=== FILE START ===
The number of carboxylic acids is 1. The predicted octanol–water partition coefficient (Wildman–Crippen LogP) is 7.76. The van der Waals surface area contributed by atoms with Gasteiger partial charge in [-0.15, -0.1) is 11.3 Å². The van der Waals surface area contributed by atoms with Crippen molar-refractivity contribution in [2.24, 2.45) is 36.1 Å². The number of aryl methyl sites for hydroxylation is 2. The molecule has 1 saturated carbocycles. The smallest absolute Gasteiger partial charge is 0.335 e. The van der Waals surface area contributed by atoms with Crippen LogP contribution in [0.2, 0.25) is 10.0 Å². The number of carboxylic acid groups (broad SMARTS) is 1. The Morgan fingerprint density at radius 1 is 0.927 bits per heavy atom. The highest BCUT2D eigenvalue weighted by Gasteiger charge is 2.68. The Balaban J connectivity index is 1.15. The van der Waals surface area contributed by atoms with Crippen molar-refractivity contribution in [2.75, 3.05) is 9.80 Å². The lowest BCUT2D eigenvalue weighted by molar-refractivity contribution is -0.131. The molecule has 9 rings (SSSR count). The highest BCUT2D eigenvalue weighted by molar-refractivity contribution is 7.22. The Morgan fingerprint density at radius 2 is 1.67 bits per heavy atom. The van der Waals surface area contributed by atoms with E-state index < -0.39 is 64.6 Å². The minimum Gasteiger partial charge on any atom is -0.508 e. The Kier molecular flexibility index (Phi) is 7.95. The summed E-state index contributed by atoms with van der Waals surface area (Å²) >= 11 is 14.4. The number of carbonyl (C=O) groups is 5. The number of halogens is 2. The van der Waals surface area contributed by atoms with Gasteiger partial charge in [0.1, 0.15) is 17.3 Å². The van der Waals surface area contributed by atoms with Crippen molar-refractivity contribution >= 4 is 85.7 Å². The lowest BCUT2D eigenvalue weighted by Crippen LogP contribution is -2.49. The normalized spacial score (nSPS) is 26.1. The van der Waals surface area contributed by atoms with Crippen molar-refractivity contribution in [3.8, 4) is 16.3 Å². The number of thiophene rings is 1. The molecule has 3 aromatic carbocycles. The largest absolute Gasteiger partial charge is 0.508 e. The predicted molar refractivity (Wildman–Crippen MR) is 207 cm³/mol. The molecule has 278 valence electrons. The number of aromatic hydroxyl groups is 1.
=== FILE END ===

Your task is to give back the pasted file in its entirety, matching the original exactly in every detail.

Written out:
The number of carboxylic acids is 1. The predicted octanol–water partition coefficient (Wildman–Crippen LogP) is 7.76. The van der Waals surface area contributed by atoms with Gasteiger partial charge in [-0.15, -0.1) is 11.3 Å². The van der Waals surface area contributed by atoms with Crippen molar-refractivity contribution in [2.24, 2.45) is 36.1 Å². The number of aryl methyl sites for hydroxylation is 2. The molecule has 1 saturated carbocycles. The smallest absolute Gasteiger partial charge is 0.335 e. The van der Waals surface area contributed by atoms with Crippen LogP contribution in [0.2, 0.25) is 10.0 Å². The number of carboxylic acid groups (broad SMARTS) is 1. The Morgan fingerprint density at radius 1 is 0.927 bits per heavy atom. The highest BCUT2D eigenvalue weighted by Gasteiger charge is 2.68. The Balaban J connectivity index is 1.15. The van der Waals surface area contributed by atoms with Crippen molar-refractivity contribution in [2.75, 3.05) is 9.80 Å². The lowest BCUT2D eigenvalue weighted by molar-refractivity contribution is -0.131. The molecule has 9 rings (SSSR count). The highest BCUT2D eigenvalue weighted by molar-refractivity contribution is 7.22. The Morgan fingerprint density at radius 2 is 1.67 bits per heavy atom. The van der Waals surface area contributed by atoms with E-state index < -0.39 is 64.6 Å². The minimum Gasteiger partial charge on any atom is -0.508 e. The Kier molecular flexibility index (Phi) is 7.95. The summed E-state index contributed by atoms with van der Waals surface area (Å²) >= 11 is 14.4. The number of carbonyl (C=O) groups is 5. The number of halogens is 2. The van der Waals surface area contributed by atoms with Gasteiger partial charge in [0.1, 0.15) is 17.3 Å². The van der Waals surface area contributed by atoms with Crippen molar-refractivity contribution >= 4 is 85.7 Å². The lowest BCUT2D eigenvalue weighted by Crippen LogP contribution is -2.49. The normalized spacial score (nSPS) is 26.1. The van der Waals surface area contributed by atoms with Crippen molar-refractivity contribution in [3.8, 4) is 16.3 Å². The number of thiophene rings is 1. The molecule has 3 aromatic carbocycles. The largest absolute Gasteiger partial charge is 0.508 e. The predicted molar refractivity (Wildman–Crippen MR) is 207 cm³/mol. The molecule has 278 valence electrons. The number of aromatic hydroxyl groups is 1.